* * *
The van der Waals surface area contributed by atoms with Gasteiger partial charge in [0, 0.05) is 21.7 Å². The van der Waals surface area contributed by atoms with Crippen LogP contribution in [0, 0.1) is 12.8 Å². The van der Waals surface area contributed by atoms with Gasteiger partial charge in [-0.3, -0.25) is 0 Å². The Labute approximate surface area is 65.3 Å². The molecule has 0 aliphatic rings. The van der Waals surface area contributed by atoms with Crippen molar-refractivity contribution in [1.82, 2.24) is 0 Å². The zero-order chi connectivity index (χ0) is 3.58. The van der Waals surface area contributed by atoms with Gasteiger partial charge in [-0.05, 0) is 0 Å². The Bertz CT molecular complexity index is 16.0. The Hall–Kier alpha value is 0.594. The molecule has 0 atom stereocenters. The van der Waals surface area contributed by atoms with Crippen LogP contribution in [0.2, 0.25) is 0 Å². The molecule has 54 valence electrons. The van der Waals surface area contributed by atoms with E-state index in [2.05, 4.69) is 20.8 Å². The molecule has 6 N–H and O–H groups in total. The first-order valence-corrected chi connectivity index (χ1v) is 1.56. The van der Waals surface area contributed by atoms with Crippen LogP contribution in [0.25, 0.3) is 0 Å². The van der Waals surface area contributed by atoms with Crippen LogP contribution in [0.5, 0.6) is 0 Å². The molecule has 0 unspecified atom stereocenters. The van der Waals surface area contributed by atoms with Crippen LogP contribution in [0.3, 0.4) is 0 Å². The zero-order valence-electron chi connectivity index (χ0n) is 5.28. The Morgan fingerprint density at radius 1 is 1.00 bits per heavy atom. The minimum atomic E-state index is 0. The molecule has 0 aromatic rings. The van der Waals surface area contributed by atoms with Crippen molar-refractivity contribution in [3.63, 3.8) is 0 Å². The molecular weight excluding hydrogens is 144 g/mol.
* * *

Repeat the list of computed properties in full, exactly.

The van der Waals surface area contributed by atoms with Gasteiger partial charge in [0, 0.05) is 21.7 Å². The van der Waals surface area contributed by atoms with Crippen LogP contribution in [0, 0.1) is 12.8 Å². The van der Waals surface area contributed by atoms with Gasteiger partial charge in [-0.3, -0.25) is 0 Å². The Labute approximate surface area is 65.3 Å². The molecule has 0 aliphatic rings. The van der Waals surface area contributed by atoms with Crippen molar-refractivity contribution in [1.82, 2.24) is 0 Å². The zero-order chi connectivity index (χ0) is 3.58. The van der Waals surface area contributed by atoms with Gasteiger partial charge in [-0.05, 0) is 0 Å². The Bertz CT molecular complexity index is 16.0. The Hall–Kier alpha value is 0.594. The molecule has 0 atom stereocenters. The van der Waals surface area contributed by atoms with Crippen LogP contribution in [0.2, 0.25) is 0 Å². The molecule has 54 valence electrons. The van der Waals surface area contributed by atoms with E-state index in [2.05, 4.69) is 20.8 Å². The molecule has 6 N–H and O–H groups in total. The first-order valence-corrected chi connectivity index (χ1v) is 1.56. The van der Waals surface area contributed by atoms with Crippen LogP contribution in [0.25, 0.3) is 0 Å². The van der Waals surface area contributed by atoms with Crippen LogP contribution in [0.5, 0.6) is 0 Å². The molecule has 0 unspecified atom stereocenters. The van der Waals surface area contributed by atoms with Crippen LogP contribution in [0.3, 0.4) is 0 Å². The zero-order valence-electron chi connectivity index (χ0n) is 5.28. The Morgan fingerprint density at radius 1 is 1.00 bits per heavy atom. The minimum atomic E-state index is 0. The molecule has 0 aromatic rings. The van der Waals surface area contributed by atoms with Crippen molar-refractivity contribution in [3.63, 3.8) is 0 Å². The molecular weight excluding hydrogens is 144 g/mol.